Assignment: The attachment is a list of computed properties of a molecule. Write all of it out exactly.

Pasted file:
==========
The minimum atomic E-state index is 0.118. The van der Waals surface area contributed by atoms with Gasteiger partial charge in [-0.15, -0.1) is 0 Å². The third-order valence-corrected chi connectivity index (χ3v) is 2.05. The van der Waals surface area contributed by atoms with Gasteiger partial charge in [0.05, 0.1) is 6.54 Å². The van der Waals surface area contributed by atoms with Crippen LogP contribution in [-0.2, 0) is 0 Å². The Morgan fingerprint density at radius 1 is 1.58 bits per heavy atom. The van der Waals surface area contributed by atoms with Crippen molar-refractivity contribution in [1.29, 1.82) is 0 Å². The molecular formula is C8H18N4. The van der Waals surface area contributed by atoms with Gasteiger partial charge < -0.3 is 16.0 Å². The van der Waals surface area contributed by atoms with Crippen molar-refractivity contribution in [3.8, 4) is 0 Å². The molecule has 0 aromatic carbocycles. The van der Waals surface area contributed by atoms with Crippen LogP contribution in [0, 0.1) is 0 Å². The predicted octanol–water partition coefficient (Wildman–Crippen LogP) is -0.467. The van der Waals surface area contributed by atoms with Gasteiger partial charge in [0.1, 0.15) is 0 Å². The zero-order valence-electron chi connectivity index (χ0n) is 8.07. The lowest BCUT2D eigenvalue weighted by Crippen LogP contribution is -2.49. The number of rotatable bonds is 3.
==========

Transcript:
The minimum atomic E-state index is 0.118. The van der Waals surface area contributed by atoms with Gasteiger partial charge in [-0.15, -0.1) is 0 Å². The third-order valence-corrected chi connectivity index (χ3v) is 2.05. The van der Waals surface area contributed by atoms with Gasteiger partial charge in [0.05, 0.1) is 6.54 Å². The van der Waals surface area contributed by atoms with Crippen LogP contribution in [-0.2, 0) is 0 Å². The Morgan fingerprint density at radius 1 is 1.58 bits per heavy atom. The van der Waals surface area contributed by atoms with Crippen molar-refractivity contribution in [1.29, 1.82) is 0 Å². The molecular formula is C8H18N4. The van der Waals surface area contributed by atoms with Gasteiger partial charge < -0.3 is 16.0 Å². The van der Waals surface area contributed by atoms with Crippen molar-refractivity contribution in [3.8, 4) is 0 Å². The molecule has 0 aromatic carbocycles. The van der Waals surface area contributed by atoms with Crippen LogP contribution in [0, 0.1) is 0 Å². The predicted octanol–water partition coefficient (Wildman–Crippen LogP) is -0.467. The van der Waals surface area contributed by atoms with Gasteiger partial charge in [0.1, 0.15) is 0 Å². The zero-order valence-electron chi connectivity index (χ0n) is 8.07. The lowest BCUT2D eigenvalue weighted by Crippen LogP contribution is -2.49. The number of rotatable bonds is 3.